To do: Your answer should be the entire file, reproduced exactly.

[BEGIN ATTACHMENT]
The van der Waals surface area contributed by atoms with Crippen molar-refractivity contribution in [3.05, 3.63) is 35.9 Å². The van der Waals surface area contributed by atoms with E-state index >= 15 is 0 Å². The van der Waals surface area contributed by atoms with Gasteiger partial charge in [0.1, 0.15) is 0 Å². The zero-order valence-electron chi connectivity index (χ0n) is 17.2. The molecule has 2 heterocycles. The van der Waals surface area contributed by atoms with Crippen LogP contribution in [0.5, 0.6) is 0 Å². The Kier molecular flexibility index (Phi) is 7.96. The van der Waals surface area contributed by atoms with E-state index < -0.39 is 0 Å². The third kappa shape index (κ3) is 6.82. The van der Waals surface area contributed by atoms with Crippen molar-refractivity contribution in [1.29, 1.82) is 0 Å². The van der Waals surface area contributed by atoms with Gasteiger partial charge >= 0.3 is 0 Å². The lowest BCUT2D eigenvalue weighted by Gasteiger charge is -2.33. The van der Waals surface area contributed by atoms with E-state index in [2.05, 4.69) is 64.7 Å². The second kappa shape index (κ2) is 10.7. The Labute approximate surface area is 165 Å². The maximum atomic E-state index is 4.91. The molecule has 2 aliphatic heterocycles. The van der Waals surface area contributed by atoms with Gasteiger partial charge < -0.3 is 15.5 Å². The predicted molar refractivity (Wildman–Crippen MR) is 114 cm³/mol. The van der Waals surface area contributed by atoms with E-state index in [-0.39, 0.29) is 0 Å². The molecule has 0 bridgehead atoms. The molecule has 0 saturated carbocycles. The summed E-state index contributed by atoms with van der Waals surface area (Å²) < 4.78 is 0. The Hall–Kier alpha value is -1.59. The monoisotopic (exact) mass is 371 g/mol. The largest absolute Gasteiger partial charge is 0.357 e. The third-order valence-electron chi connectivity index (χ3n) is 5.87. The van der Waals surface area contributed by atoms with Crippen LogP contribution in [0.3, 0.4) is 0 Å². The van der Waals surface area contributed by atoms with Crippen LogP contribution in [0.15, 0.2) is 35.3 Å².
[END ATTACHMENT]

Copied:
The van der Waals surface area contributed by atoms with Crippen molar-refractivity contribution in [3.05, 3.63) is 35.9 Å². The van der Waals surface area contributed by atoms with E-state index >= 15 is 0 Å². The van der Waals surface area contributed by atoms with Gasteiger partial charge in [0.1, 0.15) is 0 Å². The zero-order valence-electron chi connectivity index (χ0n) is 17.2. The molecule has 2 heterocycles. The van der Waals surface area contributed by atoms with Crippen LogP contribution in [0.5, 0.6) is 0 Å². The Kier molecular flexibility index (Phi) is 7.96. The van der Waals surface area contributed by atoms with E-state index < -0.39 is 0 Å². The third kappa shape index (κ3) is 6.82. The van der Waals surface area contributed by atoms with Crippen molar-refractivity contribution in [1.29, 1.82) is 0 Å². The van der Waals surface area contributed by atoms with Gasteiger partial charge >= 0.3 is 0 Å². The lowest BCUT2D eigenvalue weighted by Gasteiger charge is -2.33. The van der Waals surface area contributed by atoms with E-state index in [2.05, 4.69) is 64.7 Å². The second kappa shape index (κ2) is 10.7. The Labute approximate surface area is 165 Å². The maximum atomic E-state index is 4.91. The molecule has 2 aliphatic heterocycles. The van der Waals surface area contributed by atoms with Gasteiger partial charge < -0.3 is 15.5 Å². The predicted molar refractivity (Wildman–Crippen MR) is 114 cm³/mol. The van der Waals surface area contributed by atoms with E-state index in [-0.39, 0.29) is 0 Å². The molecule has 0 bridgehead atoms. The molecule has 0 saturated carbocycles. The summed E-state index contributed by atoms with van der Waals surface area (Å²) < 4.78 is 0. The Hall–Kier alpha value is -1.59. The monoisotopic (exact) mass is 371 g/mol. The largest absolute Gasteiger partial charge is 0.357 e. The third-order valence-electron chi connectivity index (χ3n) is 5.87. The van der Waals surface area contributed by atoms with Crippen LogP contribution in [0.3, 0.4) is 0 Å². The van der Waals surface area contributed by atoms with Crippen LogP contribution in [0.15, 0.2) is 35.3 Å².